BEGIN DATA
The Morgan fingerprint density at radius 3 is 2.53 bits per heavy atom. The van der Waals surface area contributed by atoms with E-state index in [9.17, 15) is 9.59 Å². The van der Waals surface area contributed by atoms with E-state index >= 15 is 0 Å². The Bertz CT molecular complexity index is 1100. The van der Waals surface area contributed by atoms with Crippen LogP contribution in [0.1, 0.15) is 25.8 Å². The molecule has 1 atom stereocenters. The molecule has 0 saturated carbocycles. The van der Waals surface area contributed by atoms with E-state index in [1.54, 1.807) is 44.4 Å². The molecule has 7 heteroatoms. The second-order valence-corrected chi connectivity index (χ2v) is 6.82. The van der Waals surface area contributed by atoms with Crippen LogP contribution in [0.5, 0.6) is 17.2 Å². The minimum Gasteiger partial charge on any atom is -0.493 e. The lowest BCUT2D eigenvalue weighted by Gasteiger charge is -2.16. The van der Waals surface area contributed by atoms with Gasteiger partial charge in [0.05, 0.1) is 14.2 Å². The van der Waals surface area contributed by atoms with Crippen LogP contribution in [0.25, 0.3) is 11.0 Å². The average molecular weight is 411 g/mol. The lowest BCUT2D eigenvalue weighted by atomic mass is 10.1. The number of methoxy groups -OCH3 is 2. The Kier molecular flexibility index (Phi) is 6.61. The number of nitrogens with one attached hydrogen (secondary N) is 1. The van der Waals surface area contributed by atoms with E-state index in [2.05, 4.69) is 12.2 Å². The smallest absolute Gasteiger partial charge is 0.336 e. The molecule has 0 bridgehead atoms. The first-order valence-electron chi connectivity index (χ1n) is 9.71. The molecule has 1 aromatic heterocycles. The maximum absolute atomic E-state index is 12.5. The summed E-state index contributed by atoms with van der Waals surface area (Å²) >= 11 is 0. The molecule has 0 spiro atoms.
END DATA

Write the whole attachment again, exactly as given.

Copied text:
The Morgan fingerprint density at radius 3 is 2.53 bits per heavy atom. The van der Waals surface area contributed by atoms with E-state index in [9.17, 15) is 9.59 Å². The van der Waals surface area contributed by atoms with E-state index >= 15 is 0 Å². The Bertz CT molecular complexity index is 1100. The van der Waals surface area contributed by atoms with Crippen LogP contribution in [0.1, 0.15) is 25.8 Å². The molecule has 1 atom stereocenters. The molecule has 0 saturated carbocycles. The van der Waals surface area contributed by atoms with E-state index in [1.54, 1.807) is 44.4 Å². The molecule has 7 heteroatoms. The second-order valence-corrected chi connectivity index (χ2v) is 6.82. The van der Waals surface area contributed by atoms with Crippen LogP contribution in [0.5, 0.6) is 17.2 Å². The minimum Gasteiger partial charge on any atom is -0.493 e. The lowest BCUT2D eigenvalue weighted by Gasteiger charge is -2.16. The van der Waals surface area contributed by atoms with Gasteiger partial charge in [0.05, 0.1) is 14.2 Å². The van der Waals surface area contributed by atoms with Crippen LogP contribution in [0.25, 0.3) is 11.0 Å². The average molecular weight is 411 g/mol. The lowest BCUT2D eigenvalue weighted by atomic mass is 10.1. The number of methoxy groups -OCH3 is 2. The Kier molecular flexibility index (Phi) is 6.61. The number of nitrogens with one attached hydrogen (secondary N) is 1. The van der Waals surface area contributed by atoms with E-state index in [2.05, 4.69) is 12.2 Å². The smallest absolute Gasteiger partial charge is 0.336 e. The molecule has 0 bridgehead atoms. The first-order valence-electron chi connectivity index (χ1n) is 9.71. The molecule has 1 aromatic heterocycles. The maximum absolute atomic E-state index is 12.5. The summed E-state index contributed by atoms with van der Waals surface area (Å²) >= 11 is 0. The molecule has 0 spiro atoms.